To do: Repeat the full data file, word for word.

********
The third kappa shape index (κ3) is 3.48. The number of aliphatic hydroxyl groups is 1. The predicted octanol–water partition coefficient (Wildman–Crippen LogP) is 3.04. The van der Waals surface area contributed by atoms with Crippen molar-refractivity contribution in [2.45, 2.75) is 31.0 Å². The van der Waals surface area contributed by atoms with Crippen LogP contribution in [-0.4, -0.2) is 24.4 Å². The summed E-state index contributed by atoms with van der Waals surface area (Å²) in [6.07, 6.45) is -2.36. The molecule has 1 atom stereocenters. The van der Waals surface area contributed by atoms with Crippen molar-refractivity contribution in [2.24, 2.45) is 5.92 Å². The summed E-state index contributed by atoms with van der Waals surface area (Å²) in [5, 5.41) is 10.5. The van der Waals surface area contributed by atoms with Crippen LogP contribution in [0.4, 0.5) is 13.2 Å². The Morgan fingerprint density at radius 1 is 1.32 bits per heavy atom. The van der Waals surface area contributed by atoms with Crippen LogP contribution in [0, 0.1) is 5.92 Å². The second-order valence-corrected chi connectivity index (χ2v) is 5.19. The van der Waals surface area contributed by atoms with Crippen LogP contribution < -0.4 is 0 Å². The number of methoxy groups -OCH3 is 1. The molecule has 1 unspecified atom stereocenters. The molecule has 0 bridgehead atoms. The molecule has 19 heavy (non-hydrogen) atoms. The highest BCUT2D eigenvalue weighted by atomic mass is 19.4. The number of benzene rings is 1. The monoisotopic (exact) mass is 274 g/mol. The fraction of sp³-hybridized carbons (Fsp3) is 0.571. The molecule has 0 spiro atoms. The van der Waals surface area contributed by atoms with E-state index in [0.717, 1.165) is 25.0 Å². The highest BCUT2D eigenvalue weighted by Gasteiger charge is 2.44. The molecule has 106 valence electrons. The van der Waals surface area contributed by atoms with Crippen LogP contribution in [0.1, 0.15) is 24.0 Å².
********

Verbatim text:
The third kappa shape index (κ3) is 3.48. The number of aliphatic hydroxyl groups is 1. The predicted octanol–water partition coefficient (Wildman–Crippen LogP) is 3.04. The van der Waals surface area contributed by atoms with Crippen molar-refractivity contribution in [2.45, 2.75) is 31.0 Å². The van der Waals surface area contributed by atoms with Crippen LogP contribution in [-0.4, -0.2) is 24.4 Å². The summed E-state index contributed by atoms with van der Waals surface area (Å²) in [6.07, 6.45) is -2.36. The molecule has 1 atom stereocenters. The van der Waals surface area contributed by atoms with Crippen molar-refractivity contribution in [2.24, 2.45) is 5.92 Å². The summed E-state index contributed by atoms with van der Waals surface area (Å²) in [5, 5.41) is 10.5. The van der Waals surface area contributed by atoms with Crippen LogP contribution in [0.4, 0.5) is 13.2 Å². The Morgan fingerprint density at radius 1 is 1.32 bits per heavy atom. The van der Waals surface area contributed by atoms with Crippen LogP contribution in [0, 0.1) is 5.92 Å². The second-order valence-corrected chi connectivity index (χ2v) is 5.19. The van der Waals surface area contributed by atoms with Crippen LogP contribution < -0.4 is 0 Å². The number of methoxy groups -OCH3 is 1. The molecule has 1 unspecified atom stereocenters. The molecule has 0 bridgehead atoms. The molecule has 19 heavy (non-hydrogen) atoms. The highest BCUT2D eigenvalue weighted by atomic mass is 19.4. The number of benzene rings is 1. The monoisotopic (exact) mass is 274 g/mol. The fraction of sp³-hybridized carbons (Fsp3) is 0.571. The molecule has 0 spiro atoms. The van der Waals surface area contributed by atoms with E-state index in [0.717, 1.165) is 25.0 Å². The highest BCUT2D eigenvalue weighted by Gasteiger charge is 2.44. The molecule has 106 valence electrons. The van der Waals surface area contributed by atoms with Crippen LogP contribution in [0.1, 0.15) is 24.0 Å².